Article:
INTERNSHIP: Getting an investment banking internship goes a long way in making your CV stand out when you apply for full time roles. It doesn’t matter whether the internship is at a bulge bracket firm or a smaller boutique. It’s the experience that counts. Try to do an investment banking internship as early as possible and as many as possible. If you have completed an internship at the end of your second year, do another one at the end of the third year. If you’ve graduated, do another internship while you may still be scouting for full time Investment Banking analyst roles. Whatever your situation, doing an internship while you are executing your playbook will only help you. There is no downside here whatsoever.
Internships add to your profile and make your resume or CV stand out from the crowd, if you think of the proverbial pile of CVs on the screening desk. Whilst the bulge bracket firms have structured internship programs, there are plenty of small to mid sized buy side and sell side firms that welcome additional support all year round.
Don’t get too hung up on whether the internship is paid or unpaid. Your real pay off will come when you apply for full time roles. Even if you have to work for free, don’t lose sight of the big picture. Remember, getting that elusive interview call is the hardest bit. That should be your focus, first and foremost.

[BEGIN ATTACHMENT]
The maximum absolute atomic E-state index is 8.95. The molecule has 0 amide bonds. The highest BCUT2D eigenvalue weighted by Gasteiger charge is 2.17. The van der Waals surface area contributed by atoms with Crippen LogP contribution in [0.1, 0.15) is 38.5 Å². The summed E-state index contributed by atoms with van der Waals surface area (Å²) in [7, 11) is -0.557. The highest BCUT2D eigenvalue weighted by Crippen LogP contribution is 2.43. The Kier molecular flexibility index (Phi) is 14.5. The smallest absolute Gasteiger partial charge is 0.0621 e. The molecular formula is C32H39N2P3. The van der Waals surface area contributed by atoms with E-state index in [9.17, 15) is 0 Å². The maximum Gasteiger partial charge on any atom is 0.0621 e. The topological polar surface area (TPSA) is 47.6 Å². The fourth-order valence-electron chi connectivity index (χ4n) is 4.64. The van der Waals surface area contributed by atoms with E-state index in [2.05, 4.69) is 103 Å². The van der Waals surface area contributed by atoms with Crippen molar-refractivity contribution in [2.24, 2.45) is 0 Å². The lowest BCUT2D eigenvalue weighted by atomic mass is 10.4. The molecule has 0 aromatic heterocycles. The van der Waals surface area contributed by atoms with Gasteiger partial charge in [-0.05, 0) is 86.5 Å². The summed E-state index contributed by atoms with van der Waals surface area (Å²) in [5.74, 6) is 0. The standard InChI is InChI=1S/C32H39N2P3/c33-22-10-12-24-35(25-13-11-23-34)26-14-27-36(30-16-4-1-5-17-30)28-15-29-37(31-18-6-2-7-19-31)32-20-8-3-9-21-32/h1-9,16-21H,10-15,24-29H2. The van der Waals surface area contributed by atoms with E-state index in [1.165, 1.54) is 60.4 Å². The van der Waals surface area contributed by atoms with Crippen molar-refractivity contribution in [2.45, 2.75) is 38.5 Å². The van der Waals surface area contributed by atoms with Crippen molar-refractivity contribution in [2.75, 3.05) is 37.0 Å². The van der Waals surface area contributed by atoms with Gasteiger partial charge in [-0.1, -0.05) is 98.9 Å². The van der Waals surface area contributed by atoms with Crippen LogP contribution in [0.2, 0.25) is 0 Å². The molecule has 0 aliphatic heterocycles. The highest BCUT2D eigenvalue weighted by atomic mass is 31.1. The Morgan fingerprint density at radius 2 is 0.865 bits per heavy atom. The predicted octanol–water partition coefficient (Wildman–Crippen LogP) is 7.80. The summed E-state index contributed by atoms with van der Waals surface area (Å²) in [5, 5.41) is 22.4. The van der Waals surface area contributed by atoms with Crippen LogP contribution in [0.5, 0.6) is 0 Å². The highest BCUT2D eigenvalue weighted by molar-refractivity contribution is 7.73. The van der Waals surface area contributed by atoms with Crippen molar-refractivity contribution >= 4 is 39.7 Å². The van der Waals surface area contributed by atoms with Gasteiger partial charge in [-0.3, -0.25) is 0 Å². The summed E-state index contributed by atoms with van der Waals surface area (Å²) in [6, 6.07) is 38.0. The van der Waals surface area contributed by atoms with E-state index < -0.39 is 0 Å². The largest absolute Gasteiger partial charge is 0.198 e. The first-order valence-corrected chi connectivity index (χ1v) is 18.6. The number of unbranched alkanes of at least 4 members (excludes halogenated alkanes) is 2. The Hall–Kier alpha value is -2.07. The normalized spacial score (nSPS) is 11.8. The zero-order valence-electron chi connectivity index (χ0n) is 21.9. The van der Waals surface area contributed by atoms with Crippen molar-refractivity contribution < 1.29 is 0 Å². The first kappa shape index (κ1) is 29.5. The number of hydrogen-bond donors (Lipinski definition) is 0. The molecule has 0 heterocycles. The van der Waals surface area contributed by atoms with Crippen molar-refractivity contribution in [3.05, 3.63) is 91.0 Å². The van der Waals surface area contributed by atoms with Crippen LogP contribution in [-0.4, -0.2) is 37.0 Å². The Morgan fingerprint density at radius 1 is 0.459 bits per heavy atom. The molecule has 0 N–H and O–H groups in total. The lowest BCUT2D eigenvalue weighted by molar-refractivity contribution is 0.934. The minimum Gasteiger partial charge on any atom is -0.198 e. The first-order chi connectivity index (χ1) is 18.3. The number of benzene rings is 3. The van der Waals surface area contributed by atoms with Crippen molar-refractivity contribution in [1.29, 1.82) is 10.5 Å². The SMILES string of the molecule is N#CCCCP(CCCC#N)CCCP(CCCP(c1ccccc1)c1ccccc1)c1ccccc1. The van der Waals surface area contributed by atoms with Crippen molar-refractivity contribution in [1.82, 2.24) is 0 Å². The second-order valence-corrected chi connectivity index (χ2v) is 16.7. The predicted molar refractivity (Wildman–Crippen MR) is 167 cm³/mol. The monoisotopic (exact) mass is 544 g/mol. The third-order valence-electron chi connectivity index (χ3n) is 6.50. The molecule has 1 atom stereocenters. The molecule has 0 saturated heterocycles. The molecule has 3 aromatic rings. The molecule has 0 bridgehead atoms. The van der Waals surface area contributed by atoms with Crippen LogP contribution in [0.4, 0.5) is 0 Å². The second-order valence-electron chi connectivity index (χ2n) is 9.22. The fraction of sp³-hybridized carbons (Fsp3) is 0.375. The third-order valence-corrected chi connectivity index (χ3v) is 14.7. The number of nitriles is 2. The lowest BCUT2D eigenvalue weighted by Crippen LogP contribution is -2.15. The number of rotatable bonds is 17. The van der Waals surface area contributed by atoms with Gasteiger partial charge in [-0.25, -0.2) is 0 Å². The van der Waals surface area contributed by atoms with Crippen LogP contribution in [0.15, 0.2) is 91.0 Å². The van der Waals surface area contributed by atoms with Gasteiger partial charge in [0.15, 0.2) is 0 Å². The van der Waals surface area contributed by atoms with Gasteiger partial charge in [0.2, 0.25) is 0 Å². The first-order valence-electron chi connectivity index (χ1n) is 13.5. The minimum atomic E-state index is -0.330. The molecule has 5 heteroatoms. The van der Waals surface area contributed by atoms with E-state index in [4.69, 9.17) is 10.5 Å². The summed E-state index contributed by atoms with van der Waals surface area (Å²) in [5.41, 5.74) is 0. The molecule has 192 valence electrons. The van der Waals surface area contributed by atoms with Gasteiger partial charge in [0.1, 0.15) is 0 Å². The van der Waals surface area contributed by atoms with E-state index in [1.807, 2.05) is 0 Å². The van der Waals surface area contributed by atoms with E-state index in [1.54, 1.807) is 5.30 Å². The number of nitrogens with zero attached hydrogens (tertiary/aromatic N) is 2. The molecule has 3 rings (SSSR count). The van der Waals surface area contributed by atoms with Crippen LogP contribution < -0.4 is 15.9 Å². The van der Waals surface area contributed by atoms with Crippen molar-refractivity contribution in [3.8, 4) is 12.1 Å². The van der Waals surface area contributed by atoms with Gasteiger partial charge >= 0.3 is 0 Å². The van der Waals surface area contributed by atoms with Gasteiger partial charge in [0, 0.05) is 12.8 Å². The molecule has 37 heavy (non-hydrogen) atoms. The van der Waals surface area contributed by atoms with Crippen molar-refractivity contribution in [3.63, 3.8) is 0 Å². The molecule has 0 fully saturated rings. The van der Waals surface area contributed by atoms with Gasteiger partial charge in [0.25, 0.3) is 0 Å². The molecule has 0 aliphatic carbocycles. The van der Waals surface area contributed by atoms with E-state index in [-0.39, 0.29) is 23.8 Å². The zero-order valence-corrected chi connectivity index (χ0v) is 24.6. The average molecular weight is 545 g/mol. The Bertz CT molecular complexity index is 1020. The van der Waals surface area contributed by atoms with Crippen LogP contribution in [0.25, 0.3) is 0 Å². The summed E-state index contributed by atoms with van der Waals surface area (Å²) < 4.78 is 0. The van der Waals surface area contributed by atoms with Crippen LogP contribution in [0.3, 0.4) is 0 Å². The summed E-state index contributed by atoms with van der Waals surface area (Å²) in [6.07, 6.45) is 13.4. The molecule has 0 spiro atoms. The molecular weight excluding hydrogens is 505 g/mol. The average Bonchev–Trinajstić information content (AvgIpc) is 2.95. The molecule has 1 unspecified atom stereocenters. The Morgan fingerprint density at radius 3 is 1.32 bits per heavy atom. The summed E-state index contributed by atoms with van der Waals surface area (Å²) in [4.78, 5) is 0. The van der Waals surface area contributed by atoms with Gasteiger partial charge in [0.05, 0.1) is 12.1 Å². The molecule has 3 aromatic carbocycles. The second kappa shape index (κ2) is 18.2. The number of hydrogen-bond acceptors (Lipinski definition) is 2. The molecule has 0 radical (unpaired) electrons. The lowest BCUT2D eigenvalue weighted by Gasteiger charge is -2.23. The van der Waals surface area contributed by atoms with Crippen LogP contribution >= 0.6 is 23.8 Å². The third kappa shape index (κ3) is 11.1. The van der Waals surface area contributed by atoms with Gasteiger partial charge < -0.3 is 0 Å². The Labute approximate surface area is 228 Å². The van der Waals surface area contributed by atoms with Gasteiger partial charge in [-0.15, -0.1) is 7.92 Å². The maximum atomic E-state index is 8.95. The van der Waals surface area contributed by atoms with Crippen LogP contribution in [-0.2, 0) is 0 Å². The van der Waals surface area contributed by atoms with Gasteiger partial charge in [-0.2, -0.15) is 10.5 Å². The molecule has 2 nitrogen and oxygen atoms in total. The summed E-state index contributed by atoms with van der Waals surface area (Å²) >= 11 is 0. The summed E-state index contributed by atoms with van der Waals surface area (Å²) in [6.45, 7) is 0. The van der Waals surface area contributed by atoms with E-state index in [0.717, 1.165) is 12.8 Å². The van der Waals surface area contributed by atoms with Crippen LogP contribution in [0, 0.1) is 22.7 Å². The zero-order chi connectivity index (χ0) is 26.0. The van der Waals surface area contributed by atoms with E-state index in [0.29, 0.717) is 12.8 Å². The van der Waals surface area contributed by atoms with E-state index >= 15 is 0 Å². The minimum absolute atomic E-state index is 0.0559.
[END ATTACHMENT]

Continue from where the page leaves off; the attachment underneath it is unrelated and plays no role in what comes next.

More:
SMART APPLICATION: Keep in mind that whoever screens your application is crunched for time and has a pile of applications to get through. Therefore, give them what they are looking for in 30 seconds. Hit the nail on the head. Don’t beat around the bush. Keep it short.
Leverage any relevant internships to the fullest. If you have more than one, even better. They go a long way in showing genuine intent v/s a passing interest. Focus on the key learnings and how they have ignited your fire for investment banking even more.
If you don’t have any relevant internships, focus on why you’ve chosen to major in Finance keeping the long term goal in mind. Outside of regular education, highlight how and why you’ve pursued certain interests that are connected to your ultimate goal. As an example, if you’ve opted for select finance courses on business valuation methods, financial modelling etc., include them and be ready to be grilled.
Think of specific examples of when you were on full stretch, multi tasking with various deadlines, prioritised, pushed yourself and succeeded. Investment Banking is a high pressure job where you will be pushed beyond what you think are your own limits. There is no limit to hard work and you will be expected to burn the midnight oil on a regular basis. Sometimes, weekends will be more hectic than weekdays. We prefer straight talk.
Your aim should be to convince the recruiter that you have done your home work well and understand that a career in Investment Banking is not a nine to five. You are making an informed career choice and have got it takes to deliver for your team, whatever time of night or day, consistently.
YOUR PLAYBOOK: Start planning early. If you are from a target school, some of the larger Investment Banks will be hiring from campus so your task is somewhat easier. But you still need to do a fair amount of networking with alumni and bankers. Get them to like you enough that they are willing to stick their neck out and put in a good word for you. This will seal the deal. FYI, sealing the deal here still means getting shortlisted for interview.